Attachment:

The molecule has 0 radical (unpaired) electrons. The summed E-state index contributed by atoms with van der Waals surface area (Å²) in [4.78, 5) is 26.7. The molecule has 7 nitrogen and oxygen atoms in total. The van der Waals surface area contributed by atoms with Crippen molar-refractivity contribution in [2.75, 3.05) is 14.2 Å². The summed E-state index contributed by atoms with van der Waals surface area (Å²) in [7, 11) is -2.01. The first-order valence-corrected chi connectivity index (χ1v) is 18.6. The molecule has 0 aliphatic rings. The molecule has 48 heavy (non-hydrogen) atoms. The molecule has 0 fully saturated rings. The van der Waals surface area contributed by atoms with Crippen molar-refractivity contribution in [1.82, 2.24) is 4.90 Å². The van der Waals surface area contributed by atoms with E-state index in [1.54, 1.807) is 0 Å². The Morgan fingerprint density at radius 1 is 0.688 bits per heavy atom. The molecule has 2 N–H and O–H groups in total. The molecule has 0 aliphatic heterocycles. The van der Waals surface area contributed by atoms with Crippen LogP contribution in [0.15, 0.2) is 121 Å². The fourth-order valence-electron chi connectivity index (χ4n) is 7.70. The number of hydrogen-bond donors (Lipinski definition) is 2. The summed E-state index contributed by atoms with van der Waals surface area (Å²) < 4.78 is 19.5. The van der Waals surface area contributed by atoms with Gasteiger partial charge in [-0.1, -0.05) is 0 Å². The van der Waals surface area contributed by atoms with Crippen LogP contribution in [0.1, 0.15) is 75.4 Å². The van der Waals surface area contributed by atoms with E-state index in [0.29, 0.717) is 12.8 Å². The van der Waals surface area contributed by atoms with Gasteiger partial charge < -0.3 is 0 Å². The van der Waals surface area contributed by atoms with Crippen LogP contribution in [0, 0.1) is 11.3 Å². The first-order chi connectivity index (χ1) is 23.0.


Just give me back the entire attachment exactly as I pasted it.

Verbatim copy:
The molecule has 0 radical (unpaired) electrons. The summed E-state index contributed by atoms with van der Waals surface area (Å²) in [4.78, 5) is 26.7. The molecule has 7 nitrogen and oxygen atoms in total. The van der Waals surface area contributed by atoms with Crippen molar-refractivity contribution in [2.75, 3.05) is 14.2 Å². The summed E-state index contributed by atoms with van der Waals surface area (Å²) in [7, 11) is -2.01. The first-order valence-corrected chi connectivity index (χ1v) is 18.6. The molecule has 0 aliphatic rings. The molecule has 48 heavy (non-hydrogen) atoms. The molecule has 0 fully saturated rings. The van der Waals surface area contributed by atoms with Crippen molar-refractivity contribution in [1.82, 2.24) is 4.90 Å². The van der Waals surface area contributed by atoms with E-state index in [1.54, 1.807) is 0 Å². The Morgan fingerprint density at radius 1 is 0.688 bits per heavy atom. The molecule has 2 N–H and O–H groups in total. The molecule has 0 aliphatic heterocycles. The van der Waals surface area contributed by atoms with Crippen LogP contribution in [0.15, 0.2) is 121 Å². The fourth-order valence-electron chi connectivity index (χ4n) is 7.70. The number of hydrogen-bond donors (Lipinski definition) is 2. The summed E-state index contributed by atoms with van der Waals surface area (Å²) < 4.78 is 19.5. The van der Waals surface area contributed by atoms with Gasteiger partial charge in [-0.1, -0.05) is 0 Å². The van der Waals surface area contributed by atoms with Crippen LogP contribution in [0.1, 0.15) is 75.4 Å². The van der Waals surface area contributed by atoms with E-state index in [0.29, 0.717) is 12.8 Å². The van der Waals surface area contributed by atoms with Gasteiger partial charge < -0.3 is 0 Å². The van der Waals surface area contributed by atoms with Crippen LogP contribution in [0, 0.1) is 11.3 Å². The first-order chi connectivity index (χ1) is 23.0.